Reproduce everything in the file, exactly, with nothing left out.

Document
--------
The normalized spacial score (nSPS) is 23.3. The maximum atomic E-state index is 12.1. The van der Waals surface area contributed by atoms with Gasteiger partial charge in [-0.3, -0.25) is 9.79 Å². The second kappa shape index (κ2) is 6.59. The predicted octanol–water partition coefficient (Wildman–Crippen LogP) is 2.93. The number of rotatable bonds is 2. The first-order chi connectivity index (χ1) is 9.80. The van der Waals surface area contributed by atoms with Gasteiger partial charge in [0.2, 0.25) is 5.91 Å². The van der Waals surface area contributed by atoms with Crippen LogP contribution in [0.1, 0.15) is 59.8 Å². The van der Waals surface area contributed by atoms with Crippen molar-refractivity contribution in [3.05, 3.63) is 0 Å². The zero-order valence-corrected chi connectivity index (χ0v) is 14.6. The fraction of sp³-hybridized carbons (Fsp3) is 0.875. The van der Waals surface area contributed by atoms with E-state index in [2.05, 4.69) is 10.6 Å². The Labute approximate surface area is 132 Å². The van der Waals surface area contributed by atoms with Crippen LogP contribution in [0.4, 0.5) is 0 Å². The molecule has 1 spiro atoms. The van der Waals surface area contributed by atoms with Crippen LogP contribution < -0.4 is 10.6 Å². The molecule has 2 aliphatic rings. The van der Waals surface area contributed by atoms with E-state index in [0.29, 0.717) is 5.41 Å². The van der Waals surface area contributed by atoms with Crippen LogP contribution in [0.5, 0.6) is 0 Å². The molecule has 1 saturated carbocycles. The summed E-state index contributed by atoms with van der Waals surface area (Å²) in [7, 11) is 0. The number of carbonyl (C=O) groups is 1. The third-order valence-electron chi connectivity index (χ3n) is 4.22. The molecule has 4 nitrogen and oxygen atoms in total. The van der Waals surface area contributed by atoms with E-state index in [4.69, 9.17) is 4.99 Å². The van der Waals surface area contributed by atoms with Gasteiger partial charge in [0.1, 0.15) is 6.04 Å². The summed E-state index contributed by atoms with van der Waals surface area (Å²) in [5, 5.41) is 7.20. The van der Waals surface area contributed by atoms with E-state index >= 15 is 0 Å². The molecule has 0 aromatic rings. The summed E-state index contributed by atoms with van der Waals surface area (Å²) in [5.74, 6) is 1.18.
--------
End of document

The normalized spacial score (nSPS) is 23.3. The maximum atomic E-state index is 12.1. The van der Waals surface area contributed by atoms with Gasteiger partial charge in [-0.3, -0.25) is 9.79 Å². The second kappa shape index (κ2) is 6.59. The predicted octanol–water partition coefficient (Wildman–Crippen LogP) is 2.93. The number of rotatable bonds is 2. The first-order chi connectivity index (χ1) is 9.80. The van der Waals surface area contributed by atoms with Gasteiger partial charge in [0.2, 0.25) is 5.91 Å². The van der Waals surface area contributed by atoms with Crippen LogP contribution in [0.1, 0.15) is 59.8 Å². The van der Waals surface area contributed by atoms with Crippen molar-refractivity contribution in [3.05, 3.63) is 0 Å². The zero-order valence-corrected chi connectivity index (χ0v) is 14.6. The fraction of sp³-hybridized carbons (Fsp3) is 0.875. The van der Waals surface area contributed by atoms with E-state index in [2.05, 4.69) is 10.6 Å². The Labute approximate surface area is 132 Å². The van der Waals surface area contributed by atoms with Crippen LogP contribution in [0.4, 0.5) is 0 Å². The molecule has 1 spiro atoms. The van der Waals surface area contributed by atoms with Crippen LogP contribution < -0.4 is 10.6 Å². The molecule has 2 aliphatic rings. The van der Waals surface area contributed by atoms with E-state index in [0.29, 0.717) is 5.41 Å². The van der Waals surface area contributed by atoms with Crippen LogP contribution in [0.5, 0.6) is 0 Å². The molecule has 1 saturated carbocycles. The summed E-state index contributed by atoms with van der Waals surface area (Å²) in [7, 11) is 0. The number of carbonyl (C=O) groups is 1. The third-order valence-electron chi connectivity index (χ3n) is 4.22. The molecule has 4 nitrogen and oxygen atoms in total. The van der Waals surface area contributed by atoms with E-state index in [4.69, 9.17) is 4.99 Å². The van der Waals surface area contributed by atoms with Gasteiger partial charge in [0.1, 0.15) is 6.04 Å². The summed E-state index contributed by atoms with van der Waals surface area (Å²) in [5, 5.41) is 7.20. The van der Waals surface area contributed by atoms with E-state index >= 15 is 0 Å². The molecule has 0 aromatic rings. The summed E-state index contributed by atoms with van der Waals surface area (Å²) in [5.74, 6) is 1.18.